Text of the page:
Then Scotland jumps up from his chair and finds the team photo from Paris ’57. They all look bright-eyed and bushy-tailed, right enough, although few have survived. “Ernie Michie might still be around. Eddie is down in Newcastle, hanging on in there, and we keep in touch. But we’re all that’s left.”
The trio would retain their places for the next game, at home to Wales. “The Welsh didn’t like coming to Murrayfield, we had a good record against them, and that went back to my time as a supporter. In 1951 after a Lions tour when their side was packed with notables, we won 19-0. Then in ’55, when they were well-fancied again, we ended a slump of 17 losses in a row by beating them again when Arthur Smith, whose first game that was, scored a fantastic try.”
Once again Scotland veers off course to discuss the attributes of another; that’s a very neat sidestep he’s got. “Arthur was a role model for me, much clever and wiser. When I arrived at Cambridge he was in his final year and the thing I tried to learn from him was how to manage one’s time; he did this incredibly well. At Cambridge you usually aspired to get a first or a blue or a girlfriend or to be one of the boys, the latter usually meaning you would have achieved nothing. Arthur, though, managed all four!”
In that ’57 game the Welsh XV featured Cliff Morgan. Over to Scotland to supply yet more warm words: “He was a huge character, a singer and a raconteur who found a great role for himself at the BBC with that lovely lilt to his voice. On the pitch he was a running stand-off, nippy and tricky and definitely one from the Welsh No 10s production-line.” But the Scots won that day, 9-6, with records claiming the cheers of triumph could be heard back on Princes Street.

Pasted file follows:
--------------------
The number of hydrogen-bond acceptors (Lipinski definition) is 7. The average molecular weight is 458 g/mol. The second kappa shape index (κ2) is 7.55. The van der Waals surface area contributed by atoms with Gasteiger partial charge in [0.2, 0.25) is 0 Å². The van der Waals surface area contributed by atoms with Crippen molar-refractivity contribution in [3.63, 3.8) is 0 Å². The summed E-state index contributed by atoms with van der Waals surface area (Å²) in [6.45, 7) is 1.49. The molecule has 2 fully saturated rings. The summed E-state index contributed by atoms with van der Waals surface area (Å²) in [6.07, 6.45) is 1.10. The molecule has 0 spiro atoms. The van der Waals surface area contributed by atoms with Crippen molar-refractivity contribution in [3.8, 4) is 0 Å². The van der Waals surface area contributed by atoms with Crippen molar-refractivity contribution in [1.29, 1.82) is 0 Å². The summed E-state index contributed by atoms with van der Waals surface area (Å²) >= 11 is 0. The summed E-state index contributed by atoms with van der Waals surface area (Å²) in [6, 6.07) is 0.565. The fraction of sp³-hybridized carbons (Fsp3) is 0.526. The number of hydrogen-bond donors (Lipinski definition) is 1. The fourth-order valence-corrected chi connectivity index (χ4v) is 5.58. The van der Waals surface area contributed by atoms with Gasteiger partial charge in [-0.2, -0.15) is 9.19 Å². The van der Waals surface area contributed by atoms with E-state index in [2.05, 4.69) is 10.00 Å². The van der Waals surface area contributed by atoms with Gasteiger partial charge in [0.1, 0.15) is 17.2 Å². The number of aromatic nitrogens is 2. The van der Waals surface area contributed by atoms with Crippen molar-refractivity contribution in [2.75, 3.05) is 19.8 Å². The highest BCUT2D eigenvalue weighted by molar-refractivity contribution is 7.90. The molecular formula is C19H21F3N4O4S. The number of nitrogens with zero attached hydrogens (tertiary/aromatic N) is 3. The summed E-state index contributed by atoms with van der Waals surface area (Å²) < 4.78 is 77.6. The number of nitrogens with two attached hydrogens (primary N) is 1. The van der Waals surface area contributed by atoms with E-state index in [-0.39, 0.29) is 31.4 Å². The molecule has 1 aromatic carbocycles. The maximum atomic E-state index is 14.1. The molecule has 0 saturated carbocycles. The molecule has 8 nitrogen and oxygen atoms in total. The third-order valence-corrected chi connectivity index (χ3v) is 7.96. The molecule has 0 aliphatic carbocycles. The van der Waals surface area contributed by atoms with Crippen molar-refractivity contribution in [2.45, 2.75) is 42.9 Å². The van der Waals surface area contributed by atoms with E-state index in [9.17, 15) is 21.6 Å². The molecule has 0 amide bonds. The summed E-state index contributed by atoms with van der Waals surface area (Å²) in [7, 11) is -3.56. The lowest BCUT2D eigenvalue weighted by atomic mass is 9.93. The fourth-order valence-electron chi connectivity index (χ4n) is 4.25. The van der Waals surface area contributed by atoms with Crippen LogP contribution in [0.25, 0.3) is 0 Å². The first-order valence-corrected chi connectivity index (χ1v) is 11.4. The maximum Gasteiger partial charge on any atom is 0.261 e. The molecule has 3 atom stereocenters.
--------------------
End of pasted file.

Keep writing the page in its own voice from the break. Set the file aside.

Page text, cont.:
Two years later we squeezed home 6-5 and Scotland pays tribute to the dark-blue pack who in ’59 stood up to Welsh forwards a stone-per-man beefier and in the following seasons would supply the heavy lifting for those Triple Crown bids, ultimately dashed. Included among their number were Mike Campbell-amerton and David Rollo: “The best story about Dave is probably the one when he was a travelling reserve enjoying a pint before the game with one of the selectors. The second had gone down just as nicely when he was told to hurry up and get changed: someone had gone down with flu and he’d have to play with beer inside him. Needless to say it didn’t affect Dave’s performance.”
Then, in ’61, came that 3-0 game with two absolutely crucial interventions by Scotland. First he set up Arthur Smith, by then his captain, for the match-winning points, tries in those days only worth three. “Intuitive genius,” The Scotsman’s voice of rugby Jack Dunn called it – “a peach of a pass”. Then in the second half he felled the flying Dewi Webb to save a certain try. “Down the wing he went like a bullet,” Dunn said of the Welshman, “but hey presto, and to the profound relief of Scots patriots, KJF Scotland, who had played immaculately, got across and brought him down on the corner flag.”
“Do I remember the tackle?” says Scotland. “I didn’t make very many and indeed have good memories of both. All right, I’m joking. But that one was almost identical to when I stopped Jim Hetherington of England in the Calcutta Cup match of ’59. It was between Jim and me for a place on that year’s Lions tour. The selectors would have been worried about my defensive capabilities before that match so maybe that tackle got me on the plane.”